Various tourist activities, for example skiing or golf, require large amounts of water.
Fresh water is an essential resource for tourism, as it is consumed directly by tourists, for example for hygienic purposes, but also by the hospitality industry, for the irrigation of gardens, to fill up swimming pools and supply wellness and spa facilities, and for cleaning rooms and washing bed and table linen. Moreover, it is linked to many leisure activities, such as golf and skiing1Gössling, 2015.
Due to climate change, which causes reduced snowfall and a greater evapotranspiration, water is an increasingly scarce resource in South Tyrol2Zebisch et al., 2018, and in the future, there might be cross-sectoral conflicts for its use, for example between tourism and agriculture in rural areas. Monitoring the consumption is therefore essential to foresee and warn local stakeholders against potential water shortages and stresses.
However, data on tourism-related water use largely unavailable. Thus, we estimate water use in accommodation facilities using literature-driven coefficients specific for each hotel category. We also included available data for water consumption by snow guns, as water cycle for snow making and technological advancement.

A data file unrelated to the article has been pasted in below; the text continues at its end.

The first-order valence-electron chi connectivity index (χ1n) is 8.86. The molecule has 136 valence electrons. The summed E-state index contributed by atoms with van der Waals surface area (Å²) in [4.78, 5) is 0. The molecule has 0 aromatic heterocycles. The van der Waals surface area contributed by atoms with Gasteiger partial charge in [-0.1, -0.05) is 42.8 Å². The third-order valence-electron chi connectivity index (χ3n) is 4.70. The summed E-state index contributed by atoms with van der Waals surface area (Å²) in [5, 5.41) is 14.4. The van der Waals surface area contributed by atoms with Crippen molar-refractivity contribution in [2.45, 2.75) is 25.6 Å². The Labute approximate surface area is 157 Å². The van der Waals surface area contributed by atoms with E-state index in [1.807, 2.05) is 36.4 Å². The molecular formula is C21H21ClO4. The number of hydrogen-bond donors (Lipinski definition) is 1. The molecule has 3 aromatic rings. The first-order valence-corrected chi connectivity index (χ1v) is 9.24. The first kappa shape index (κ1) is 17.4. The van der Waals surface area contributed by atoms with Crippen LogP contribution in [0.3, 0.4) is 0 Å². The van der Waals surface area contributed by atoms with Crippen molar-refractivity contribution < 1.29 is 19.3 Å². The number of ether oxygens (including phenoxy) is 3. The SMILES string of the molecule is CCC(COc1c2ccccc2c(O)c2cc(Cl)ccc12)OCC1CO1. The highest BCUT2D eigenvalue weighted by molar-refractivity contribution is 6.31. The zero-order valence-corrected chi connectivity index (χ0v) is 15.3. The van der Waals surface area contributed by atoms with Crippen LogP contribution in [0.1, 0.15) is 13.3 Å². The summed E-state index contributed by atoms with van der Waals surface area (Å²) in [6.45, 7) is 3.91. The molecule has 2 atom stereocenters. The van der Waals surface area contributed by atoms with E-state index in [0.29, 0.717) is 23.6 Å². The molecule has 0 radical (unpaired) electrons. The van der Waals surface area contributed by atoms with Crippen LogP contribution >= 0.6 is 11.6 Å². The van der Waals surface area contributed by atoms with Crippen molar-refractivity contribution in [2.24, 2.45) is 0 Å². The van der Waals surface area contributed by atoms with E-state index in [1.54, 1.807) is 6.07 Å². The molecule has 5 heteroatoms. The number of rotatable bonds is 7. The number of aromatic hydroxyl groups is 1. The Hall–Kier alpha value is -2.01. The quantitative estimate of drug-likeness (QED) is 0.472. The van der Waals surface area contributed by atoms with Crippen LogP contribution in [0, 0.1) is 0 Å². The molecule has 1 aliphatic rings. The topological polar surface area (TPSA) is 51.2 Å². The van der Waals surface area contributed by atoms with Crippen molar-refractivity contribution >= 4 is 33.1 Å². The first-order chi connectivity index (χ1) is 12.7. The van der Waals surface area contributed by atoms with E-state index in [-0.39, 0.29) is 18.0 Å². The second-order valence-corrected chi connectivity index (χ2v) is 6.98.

MORE ABOUT ENVIRONMENT
An increase in the number of tourists leads directly to an increase energy consumption in the destination. If the quality of tourism increases, the demand for luxury services increases, which in turn increases average energy consumption of a tourist.
A high concentration of tourism in certain months of the year can lead to overloading of water treatment plants.
Sorting waste is more complicated in tourism, due to the use of single-dose products, but also due to tourists’ lack of knowledge of the specific rules for the separation of waste.
In high season, individual mobility generates congestion and pollution, creating discomfort for residents and tourists.